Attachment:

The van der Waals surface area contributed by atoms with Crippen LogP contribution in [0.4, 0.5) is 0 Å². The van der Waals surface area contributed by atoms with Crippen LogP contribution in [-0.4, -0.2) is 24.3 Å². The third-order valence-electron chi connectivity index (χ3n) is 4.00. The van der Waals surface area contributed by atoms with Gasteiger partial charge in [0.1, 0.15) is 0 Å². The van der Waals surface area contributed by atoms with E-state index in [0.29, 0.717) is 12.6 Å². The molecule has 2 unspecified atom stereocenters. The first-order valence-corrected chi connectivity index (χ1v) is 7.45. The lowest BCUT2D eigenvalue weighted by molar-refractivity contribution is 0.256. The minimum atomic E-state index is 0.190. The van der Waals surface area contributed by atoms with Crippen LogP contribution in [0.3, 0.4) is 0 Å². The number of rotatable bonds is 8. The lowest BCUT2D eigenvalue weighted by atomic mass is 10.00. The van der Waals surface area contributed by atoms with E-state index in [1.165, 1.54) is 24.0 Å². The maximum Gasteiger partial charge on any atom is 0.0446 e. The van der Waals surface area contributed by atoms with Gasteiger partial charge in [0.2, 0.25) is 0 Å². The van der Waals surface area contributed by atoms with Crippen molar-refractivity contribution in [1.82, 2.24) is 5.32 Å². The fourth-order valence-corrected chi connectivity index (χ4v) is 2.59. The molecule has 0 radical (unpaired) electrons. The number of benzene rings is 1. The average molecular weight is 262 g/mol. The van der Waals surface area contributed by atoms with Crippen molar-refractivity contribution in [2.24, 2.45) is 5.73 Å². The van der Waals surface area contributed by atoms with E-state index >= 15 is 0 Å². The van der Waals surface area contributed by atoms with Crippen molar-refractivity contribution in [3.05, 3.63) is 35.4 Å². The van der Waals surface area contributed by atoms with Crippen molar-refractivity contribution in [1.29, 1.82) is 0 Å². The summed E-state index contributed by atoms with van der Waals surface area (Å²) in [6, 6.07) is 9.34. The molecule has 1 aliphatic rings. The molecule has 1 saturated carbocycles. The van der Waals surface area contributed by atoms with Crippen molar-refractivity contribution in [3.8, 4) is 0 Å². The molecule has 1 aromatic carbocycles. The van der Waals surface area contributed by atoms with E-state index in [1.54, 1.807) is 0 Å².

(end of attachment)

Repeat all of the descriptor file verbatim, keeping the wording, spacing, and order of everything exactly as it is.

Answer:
The van der Waals surface area contributed by atoms with Crippen LogP contribution in [0.4, 0.5) is 0 Å². The van der Waals surface area contributed by atoms with Crippen LogP contribution in [-0.4, -0.2) is 24.3 Å². The third-order valence-electron chi connectivity index (χ3n) is 4.00. The van der Waals surface area contributed by atoms with Gasteiger partial charge in [0.1, 0.15) is 0 Å². The van der Waals surface area contributed by atoms with E-state index in [0.29, 0.717) is 12.6 Å². The molecule has 2 unspecified atom stereocenters. The first-order valence-corrected chi connectivity index (χ1v) is 7.45. The lowest BCUT2D eigenvalue weighted by molar-refractivity contribution is 0.256. The minimum atomic E-state index is 0.190. The van der Waals surface area contributed by atoms with Crippen LogP contribution in [0.3, 0.4) is 0 Å². The number of rotatable bonds is 8. The lowest BCUT2D eigenvalue weighted by atomic mass is 10.00. The van der Waals surface area contributed by atoms with E-state index in [1.165, 1.54) is 24.0 Å². The maximum Gasteiger partial charge on any atom is 0.0446 e. The van der Waals surface area contributed by atoms with Gasteiger partial charge in [0.2, 0.25) is 0 Å². The van der Waals surface area contributed by atoms with Crippen molar-refractivity contribution in [1.82, 2.24) is 5.32 Å². The fourth-order valence-corrected chi connectivity index (χ4v) is 2.59. The molecule has 0 radical (unpaired) electrons. The number of benzene rings is 1. The average molecular weight is 262 g/mol. The van der Waals surface area contributed by atoms with Crippen molar-refractivity contribution in [2.24, 2.45) is 5.73 Å². The van der Waals surface area contributed by atoms with E-state index >= 15 is 0 Å². The van der Waals surface area contributed by atoms with Crippen molar-refractivity contribution in [3.05, 3.63) is 35.4 Å². The van der Waals surface area contributed by atoms with Crippen molar-refractivity contribution in [1.29, 1.82) is 0 Å². The summed E-state index contributed by atoms with van der Waals surface area (Å²) in [6, 6.07) is 9.34. The molecule has 1 aliphatic rings. The molecule has 1 saturated carbocycles. The van der Waals surface area contributed by atoms with Crippen molar-refractivity contribution in [3.8, 4) is 0 Å². The molecule has 1 aromatic carbocycles. The van der Waals surface area contributed by atoms with E-state index in [1.54, 1.807) is 0 Å².